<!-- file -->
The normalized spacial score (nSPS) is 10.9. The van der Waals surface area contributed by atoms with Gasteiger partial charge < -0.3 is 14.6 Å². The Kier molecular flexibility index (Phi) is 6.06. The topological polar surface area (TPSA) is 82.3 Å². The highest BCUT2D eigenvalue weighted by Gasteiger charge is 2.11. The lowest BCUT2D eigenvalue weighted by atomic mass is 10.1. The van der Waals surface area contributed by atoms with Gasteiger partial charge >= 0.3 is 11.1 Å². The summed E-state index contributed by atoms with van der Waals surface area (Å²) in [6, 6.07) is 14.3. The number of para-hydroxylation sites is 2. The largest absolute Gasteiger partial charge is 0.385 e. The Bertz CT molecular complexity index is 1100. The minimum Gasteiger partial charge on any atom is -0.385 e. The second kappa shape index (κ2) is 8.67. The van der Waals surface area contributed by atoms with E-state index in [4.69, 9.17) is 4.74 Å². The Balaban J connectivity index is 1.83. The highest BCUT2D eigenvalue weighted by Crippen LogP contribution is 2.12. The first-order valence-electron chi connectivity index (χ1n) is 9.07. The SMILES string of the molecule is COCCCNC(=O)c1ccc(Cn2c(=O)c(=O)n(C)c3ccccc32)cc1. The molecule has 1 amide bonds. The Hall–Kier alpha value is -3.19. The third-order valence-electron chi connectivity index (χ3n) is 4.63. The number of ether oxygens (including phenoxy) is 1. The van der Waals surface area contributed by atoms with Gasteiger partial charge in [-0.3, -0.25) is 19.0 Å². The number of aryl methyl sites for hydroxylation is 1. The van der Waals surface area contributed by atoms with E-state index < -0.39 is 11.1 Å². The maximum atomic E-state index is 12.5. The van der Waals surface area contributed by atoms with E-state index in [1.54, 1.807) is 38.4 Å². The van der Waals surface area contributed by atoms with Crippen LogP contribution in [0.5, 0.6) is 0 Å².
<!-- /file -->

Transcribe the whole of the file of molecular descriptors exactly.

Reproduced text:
The normalized spacial score (nSPS) is 10.9. The van der Waals surface area contributed by atoms with Gasteiger partial charge < -0.3 is 14.6 Å². The Kier molecular flexibility index (Phi) is 6.06. The topological polar surface area (TPSA) is 82.3 Å². The highest BCUT2D eigenvalue weighted by Gasteiger charge is 2.11. The lowest BCUT2D eigenvalue weighted by atomic mass is 10.1. The van der Waals surface area contributed by atoms with Gasteiger partial charge >= 0.3 is 11.1 Å². The summed E-state index contributed by atoms with van der Waals surface area (Å²) in [6, 6.07) is 14.3. The number of para-hydroxylation sites is 2. The largest absolute Gasteiger partial charge is 0.385 e. The Bertz CT molecular complexity index is 1100. The minimum Gasteiger partial charge on any atom is -0.385 e. The second kappa shape index (κ2) is 8.67. The van der Waals surface area contributed by atoms with E-state index in [4.69, 9.17) is 4.74 Å². The Balaban J connectivity index is 1.83. The highest BCUT2D eigenvalue weighted by Crippen LogP contribution is 2.12. The first-order valence-electron chi connectivity index (χ1n) is 9.07. The SMILES string of the molecule is COCCCNC(=O)c1ccc(Cn2c(=O)c(=O)n(C)c3ccccc32)cc1. The molecule has 1 amide bonds. The Hall–Kier alpha value is -3.19. The third-order valence-electron chi connectivity index (χ3n) is 4.63. The number of ether oxygens (including phenoxy) is 1. The van der Waals surface area contributed by atoms with Gasteiger partial charge in [-0.3, -0.25) is 19.0 Å². The number of aryl methyl sites for hydroxylation is 1. The van der Waals surface area contributed by atoms with E-state index < -0.39 is 11.1 Å². The maximum atomic E-state index is 12.5. The van der Waals surface area contributed by atoms with E-state index in [1.54, 1.807) is 38.4 Å². The van der Waals surface area contributed by atoms with Crippen LogP contribution in [0.5, 0.6) is 0 Å².